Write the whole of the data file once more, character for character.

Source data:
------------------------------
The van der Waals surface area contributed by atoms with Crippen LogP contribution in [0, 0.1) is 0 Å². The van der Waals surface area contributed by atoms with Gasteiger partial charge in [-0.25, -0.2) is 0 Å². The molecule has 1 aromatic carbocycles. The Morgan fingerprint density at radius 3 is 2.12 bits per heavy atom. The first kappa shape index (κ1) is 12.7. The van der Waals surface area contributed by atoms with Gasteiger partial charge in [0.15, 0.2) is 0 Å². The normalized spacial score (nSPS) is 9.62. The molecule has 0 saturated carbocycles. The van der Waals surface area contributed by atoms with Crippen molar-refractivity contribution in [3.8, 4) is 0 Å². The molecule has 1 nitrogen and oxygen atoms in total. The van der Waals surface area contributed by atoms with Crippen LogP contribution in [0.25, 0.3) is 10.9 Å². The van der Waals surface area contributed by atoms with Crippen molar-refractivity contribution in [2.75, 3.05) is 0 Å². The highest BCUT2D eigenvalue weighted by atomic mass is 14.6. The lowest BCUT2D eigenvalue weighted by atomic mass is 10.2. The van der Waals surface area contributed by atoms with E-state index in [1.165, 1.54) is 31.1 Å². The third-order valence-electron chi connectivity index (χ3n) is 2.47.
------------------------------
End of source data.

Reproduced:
The van der Waals surface area contributed by atoms with Crippen LogP contribution in [0, 0.1) is 0 Å². The van der Waals surface area contributed by atoms with Gasteiger partial charge in [-0.25, -0.2) is 0 Å². The molecule has 1 aromatic carbocycles. The Morgan fingerprint density at radius 3 is 2.12 bits per heavy atom. The first kappa shape index (κ1) is 12.7. The van der Waals surface area contributed by atoms with Gasteiger partial charge in [0.15, 0.2) is 0 Å². The normalized spacial score (nSPS) is 9.62. The molecule has 0 saturated carbocycles. The van der Waals surface area contributed by atoms with Crippen molar-refractivity contribution in [3.8, 4) is 0 Å². The molecule has 1 nitrogen and oxygen atoms in total. The van der Waals surface area contributed by atoms with Crippen LogP contribution in [0.25, 0.3) is 10.9 Å². The van der Waals surface area contributed by atoms with Crippen molar-refractivity contribution in [2.75, 3.05) is 0 Å². The highest BCUT2D eigenvalue weighted by atomic mass is 14.6. The lowest BCUT2D eigenvalue weighted by atomic mass is 10.2. The van der Waals surface area contributed by atoms with E-state index in [1.165, 1.54) is 31.1 Å². The third-order valence-electron chi connectivity index (χ3n) is 2.47.